The Robot Threat: Worry About Your Brain, Not Your Job
WHY YOU SHOULD CARE
Because some version of this may end up true.
You may have heard the buzz about automation — and fretted over the robots who will take your job and how the legions of unemployed will sustain themselves. But economist Robin Hanson says we shouldn’t bother about robot economics. Instead, he says, we should worry about what happens in a century or so when we’ve figured out “whole brain emulation” — or how to upload our brains onto computers.
In The Age of Em: Work, Love and Life When Robots Rule the Earth, Hanson predicts that the computers, with their humanlike abilities and machinelike ability to exponentially multiply those strengths, will become first a fraction and then enormously more advanced than us. Think of how much smarter we are than babies, than chimpanzees, which are just a bit below us in the animal kingdom. That’s right, you should be shivering. The human race, in Hanson’s line of vision, may be completely obsolete in a couple of generations. It will be replaced by humanlike Ems, who reproduce by copying, fear “mind theft” and organize by clans.
Ostensibly an economist, the George Mason University professor has lived many lives: a philosopher of science, a physicist, a maker and dreamer of what became the Internet and an artificial intelligence researcher. His thinking is far from mainstream, but it builds on an idea that’s long been considered in sci-fi. At best, he’s a prophet. At worst, he gets a few things right. And he and many other Silicon Valley luminaries are increasingly asking, why don’t we study the future with the same intensity as we study history?
We chatted with Hanson about his ideas and what they say about the future of work (be ready to embrace the opportunities); sex (gender, he guesses, won’t go away); and governance (maaaybe bid democracy goodbye).
This interview has been edited and condensed.
OZY: Let’s start with a framework. What kind of book is this? It reminded me of Ray Kurzweil’s Age of Spiritual Machines, but it’s a unique style.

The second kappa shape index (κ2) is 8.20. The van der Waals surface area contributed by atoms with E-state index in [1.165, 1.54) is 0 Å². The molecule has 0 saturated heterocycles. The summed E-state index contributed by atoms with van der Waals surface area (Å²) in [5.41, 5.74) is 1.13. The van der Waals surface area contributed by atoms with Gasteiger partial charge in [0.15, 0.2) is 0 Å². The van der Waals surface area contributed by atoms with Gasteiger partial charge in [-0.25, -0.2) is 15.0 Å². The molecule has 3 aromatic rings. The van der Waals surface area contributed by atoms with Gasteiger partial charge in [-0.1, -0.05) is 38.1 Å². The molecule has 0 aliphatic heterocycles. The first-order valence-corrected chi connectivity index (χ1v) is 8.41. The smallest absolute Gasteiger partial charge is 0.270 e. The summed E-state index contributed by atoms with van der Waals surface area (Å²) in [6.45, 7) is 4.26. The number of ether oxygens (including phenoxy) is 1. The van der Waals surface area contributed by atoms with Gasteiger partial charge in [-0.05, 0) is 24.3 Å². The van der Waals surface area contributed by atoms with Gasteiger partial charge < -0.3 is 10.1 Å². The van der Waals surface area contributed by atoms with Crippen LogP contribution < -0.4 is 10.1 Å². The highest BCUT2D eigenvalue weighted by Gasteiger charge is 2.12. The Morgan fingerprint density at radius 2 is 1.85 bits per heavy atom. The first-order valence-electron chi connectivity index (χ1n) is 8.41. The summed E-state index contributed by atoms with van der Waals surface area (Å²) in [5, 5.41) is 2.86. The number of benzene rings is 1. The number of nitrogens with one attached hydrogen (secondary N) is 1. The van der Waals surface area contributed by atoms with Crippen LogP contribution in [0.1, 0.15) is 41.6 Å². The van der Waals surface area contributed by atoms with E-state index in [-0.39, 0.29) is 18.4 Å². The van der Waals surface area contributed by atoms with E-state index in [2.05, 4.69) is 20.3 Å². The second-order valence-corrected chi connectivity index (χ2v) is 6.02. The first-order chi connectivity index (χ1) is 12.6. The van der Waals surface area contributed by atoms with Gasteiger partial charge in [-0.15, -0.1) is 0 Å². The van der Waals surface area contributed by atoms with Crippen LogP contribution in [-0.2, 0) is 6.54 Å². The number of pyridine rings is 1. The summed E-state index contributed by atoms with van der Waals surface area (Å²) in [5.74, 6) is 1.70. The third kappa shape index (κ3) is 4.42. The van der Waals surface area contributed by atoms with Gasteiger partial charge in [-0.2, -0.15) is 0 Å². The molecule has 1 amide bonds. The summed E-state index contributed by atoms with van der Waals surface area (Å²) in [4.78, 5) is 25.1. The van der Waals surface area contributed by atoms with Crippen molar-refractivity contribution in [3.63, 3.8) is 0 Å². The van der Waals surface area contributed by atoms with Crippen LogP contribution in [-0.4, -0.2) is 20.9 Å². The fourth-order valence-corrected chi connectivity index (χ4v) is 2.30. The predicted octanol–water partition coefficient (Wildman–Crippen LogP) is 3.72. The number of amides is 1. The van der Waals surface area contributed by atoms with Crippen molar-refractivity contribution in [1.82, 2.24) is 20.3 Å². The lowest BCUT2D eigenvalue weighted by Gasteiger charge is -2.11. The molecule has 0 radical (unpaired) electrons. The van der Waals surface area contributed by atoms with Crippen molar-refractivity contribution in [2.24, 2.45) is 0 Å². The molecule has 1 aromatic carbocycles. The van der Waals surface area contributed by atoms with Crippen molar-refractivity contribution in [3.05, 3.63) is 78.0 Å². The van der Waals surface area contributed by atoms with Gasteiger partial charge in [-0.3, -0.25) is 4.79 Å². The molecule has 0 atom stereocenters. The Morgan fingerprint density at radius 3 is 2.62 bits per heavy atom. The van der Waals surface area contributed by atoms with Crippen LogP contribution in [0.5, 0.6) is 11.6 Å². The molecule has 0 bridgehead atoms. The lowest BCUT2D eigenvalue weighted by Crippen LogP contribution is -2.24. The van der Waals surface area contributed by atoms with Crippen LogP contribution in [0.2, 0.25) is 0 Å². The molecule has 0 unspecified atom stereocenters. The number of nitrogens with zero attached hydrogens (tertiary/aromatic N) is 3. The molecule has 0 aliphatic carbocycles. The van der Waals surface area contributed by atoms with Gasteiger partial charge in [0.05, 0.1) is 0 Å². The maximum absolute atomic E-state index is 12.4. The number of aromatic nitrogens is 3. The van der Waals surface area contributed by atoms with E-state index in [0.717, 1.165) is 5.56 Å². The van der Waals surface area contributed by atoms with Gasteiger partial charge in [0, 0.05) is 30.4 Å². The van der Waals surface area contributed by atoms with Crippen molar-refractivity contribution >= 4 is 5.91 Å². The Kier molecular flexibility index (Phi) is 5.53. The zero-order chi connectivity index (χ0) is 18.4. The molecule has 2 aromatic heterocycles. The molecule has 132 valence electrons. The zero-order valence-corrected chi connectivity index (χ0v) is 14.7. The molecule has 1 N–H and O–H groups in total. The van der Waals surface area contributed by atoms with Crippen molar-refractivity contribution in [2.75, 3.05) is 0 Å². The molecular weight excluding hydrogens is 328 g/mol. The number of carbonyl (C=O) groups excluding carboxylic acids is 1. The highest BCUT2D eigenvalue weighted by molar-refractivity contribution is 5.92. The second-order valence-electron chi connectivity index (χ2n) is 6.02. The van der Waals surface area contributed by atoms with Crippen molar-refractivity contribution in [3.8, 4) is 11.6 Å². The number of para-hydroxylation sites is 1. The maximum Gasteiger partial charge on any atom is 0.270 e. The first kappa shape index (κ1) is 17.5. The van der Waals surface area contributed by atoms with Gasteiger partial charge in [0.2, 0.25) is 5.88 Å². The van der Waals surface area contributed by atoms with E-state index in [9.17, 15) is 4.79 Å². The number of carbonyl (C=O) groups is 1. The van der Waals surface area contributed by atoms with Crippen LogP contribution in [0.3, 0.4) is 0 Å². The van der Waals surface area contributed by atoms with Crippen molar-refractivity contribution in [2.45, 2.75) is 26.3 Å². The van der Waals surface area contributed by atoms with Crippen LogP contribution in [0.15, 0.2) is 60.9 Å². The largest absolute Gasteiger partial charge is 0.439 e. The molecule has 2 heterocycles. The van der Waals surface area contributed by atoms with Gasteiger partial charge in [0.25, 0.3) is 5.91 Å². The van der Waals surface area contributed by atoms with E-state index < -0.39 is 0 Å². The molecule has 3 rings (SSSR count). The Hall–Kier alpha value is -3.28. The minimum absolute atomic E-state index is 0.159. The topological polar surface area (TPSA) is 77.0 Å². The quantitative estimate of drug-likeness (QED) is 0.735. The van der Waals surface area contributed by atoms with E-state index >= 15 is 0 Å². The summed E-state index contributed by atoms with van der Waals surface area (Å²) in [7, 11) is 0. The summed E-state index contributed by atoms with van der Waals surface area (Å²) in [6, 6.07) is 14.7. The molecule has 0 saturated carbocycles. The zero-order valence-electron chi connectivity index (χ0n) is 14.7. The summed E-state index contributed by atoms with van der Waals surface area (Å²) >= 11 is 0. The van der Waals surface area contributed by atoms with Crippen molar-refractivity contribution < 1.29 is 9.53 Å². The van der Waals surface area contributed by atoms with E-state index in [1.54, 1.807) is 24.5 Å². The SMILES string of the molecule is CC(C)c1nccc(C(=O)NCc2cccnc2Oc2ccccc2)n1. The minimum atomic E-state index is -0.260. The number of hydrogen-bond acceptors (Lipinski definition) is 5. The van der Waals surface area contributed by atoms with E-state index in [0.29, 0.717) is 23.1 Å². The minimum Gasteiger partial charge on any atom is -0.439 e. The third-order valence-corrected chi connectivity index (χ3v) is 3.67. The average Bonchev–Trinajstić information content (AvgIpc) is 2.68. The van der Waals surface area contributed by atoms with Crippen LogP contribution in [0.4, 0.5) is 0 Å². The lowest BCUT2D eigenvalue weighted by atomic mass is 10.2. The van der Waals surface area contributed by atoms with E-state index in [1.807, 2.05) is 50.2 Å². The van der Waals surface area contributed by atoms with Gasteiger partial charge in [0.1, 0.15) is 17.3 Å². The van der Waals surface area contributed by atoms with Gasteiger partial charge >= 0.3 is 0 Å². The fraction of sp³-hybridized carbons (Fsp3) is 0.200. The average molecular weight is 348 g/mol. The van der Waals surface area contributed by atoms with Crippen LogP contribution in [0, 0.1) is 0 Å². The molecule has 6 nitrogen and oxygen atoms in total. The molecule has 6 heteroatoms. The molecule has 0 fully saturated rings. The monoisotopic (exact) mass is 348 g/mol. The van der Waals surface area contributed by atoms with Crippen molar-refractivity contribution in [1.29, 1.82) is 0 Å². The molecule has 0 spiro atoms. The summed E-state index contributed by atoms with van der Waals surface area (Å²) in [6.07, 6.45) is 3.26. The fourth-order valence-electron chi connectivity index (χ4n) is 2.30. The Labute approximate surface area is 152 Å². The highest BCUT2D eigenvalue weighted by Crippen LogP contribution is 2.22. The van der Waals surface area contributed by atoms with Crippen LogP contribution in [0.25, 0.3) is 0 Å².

Robin Hanson: I’d like to think of it as serious futurism. There are many futurist books out there whose mode or tone is more inspirational or motivational or whose goal is advocacy. They’re trying to inspire you, or push you to action. There is also a more academic world of futurism where people are trying to be more careful. I’m hoping to be seen in that realm. I’m not trying to be inspirational or cast warnings, or inspire you to join a cult. I’m just trying to tell you the way I see it, as honestly and accurately as possible.
OZY: Yes, you had a beautiful explanation in the preface. We’ll share it:
I feel now like a traveler who has spied on a distant land from the safety of nearby hills, never actually meeting any specific person, or hearing specific words. I’ve returned home, with much to say, but mostly hungry for human communion. I’ve never felt as intellectually isolated or at risk as when writing this book, and I hope my desert days end now …
Was there a truth you held dear about the world that you were forced to rethink in writing this book?
R.H.: One common presumption most people have about the future is that the trend we’ve seen over the last two centuries will roughly continue: Increasing per-person income; increasing leisure, promiscuity, interest in the arts, travel; an increasing desire for democracy, aversion to slavery, reduced religion — a whole bunch of trends are all plausibly attributed to our increasing wealth. Usually the story of the future is that that sort of trend continues.
In this scenario, those trends reverse dramatically. For humans, things go back to the usual case in history: near-subsistence wages. We are in an unusual “dream time.” We see unusual things happening because of our unusual individual wealth, and that need not continue.
OZY: So how do we prepare?
R.H.: Well, make sure you have some assets. You’ll have to set up some sort of insurance or guarantee for those you care about, or push them out the door.
The scenario I’m talking about doesn’t happen for many decades, so it doesn’t force anything to happen now. It might be a mistake not to do something, but nothing is forced. We can go on and ignore it. When it finally hits, it happens pretty suddenly; if you aren’t ready you may be in trouble.
The world may well fail to coordinate. There are two main kinds of things to do: One is to protect yourself against the downside, to buy insurance or collect assets that are valuable in a world like this. The other part is to be open to the upside. When this new economy shows up, it’ll be looking for some places around the world to start up and you may want to, as a place, be open to that economy. There may be a lot of regulatory areas that need to change. You’ll need to do a lot of things differently.